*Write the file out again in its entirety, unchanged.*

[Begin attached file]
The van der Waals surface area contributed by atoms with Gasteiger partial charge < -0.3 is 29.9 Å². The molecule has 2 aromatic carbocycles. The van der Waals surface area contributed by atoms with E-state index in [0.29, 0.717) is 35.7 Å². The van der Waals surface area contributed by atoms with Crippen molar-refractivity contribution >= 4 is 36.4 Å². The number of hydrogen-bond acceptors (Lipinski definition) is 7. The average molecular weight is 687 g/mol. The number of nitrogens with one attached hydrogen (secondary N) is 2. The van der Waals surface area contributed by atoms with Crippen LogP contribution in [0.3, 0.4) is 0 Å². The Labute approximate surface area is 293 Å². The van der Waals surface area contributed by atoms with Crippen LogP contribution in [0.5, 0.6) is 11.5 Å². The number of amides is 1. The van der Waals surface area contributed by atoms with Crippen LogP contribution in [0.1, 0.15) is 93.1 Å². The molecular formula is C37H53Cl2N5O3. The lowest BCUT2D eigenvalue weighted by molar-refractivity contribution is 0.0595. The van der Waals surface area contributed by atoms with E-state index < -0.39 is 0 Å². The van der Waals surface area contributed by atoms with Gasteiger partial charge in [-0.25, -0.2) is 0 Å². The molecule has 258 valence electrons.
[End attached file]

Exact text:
The van der Waals surface area contributed by atoms with Gasteiger partial charge < -0.3 is 29.9 Å². The molecule has 2 aromatic carbocycles. The van der Waals surface area contributed by atoms with E-state index in [0.29, 0.717) is 35.7 Å². The van der Waals surface area contributed by atoms with Crippen molar-refractivity contribution >= 4 is 36.4 Å². The number of hydrogen-bond acceptors (Lipinski definition) is 7. The average molecular weight is 687 g/mol. The number of nitrogens with one attached hydrogen (secondary N) is 2. The van der Waals surface area contributed by atoms with Crippen LogP contribution in [0.3, 0.4) is 0 Å². The Labute approximate surface area is 293 Å². The van der Waals surface area contributed by atoms with Crippen LogP contribution in [0.5, 0.6) is 11.5 Å². The number of amides is 1. The van der Waals surface area contributed by atoms with Crippen LogP contribution in [0.1, 0.15) is 93.1 Å². The molecular formula is C37H53Cl2N5O3. The lowest BCUT2D eigenvalue weighted by molar-refractivity contribution is 0.0595. The van der Waals surface area contributed by atoms with E-state index < -0.39 is 0 Å². The van der Waals surface area contributed by atoms with Gasteiger partial charge in [-0.25, -0.2) is 0 Å². The molecule has 258 valence electrons.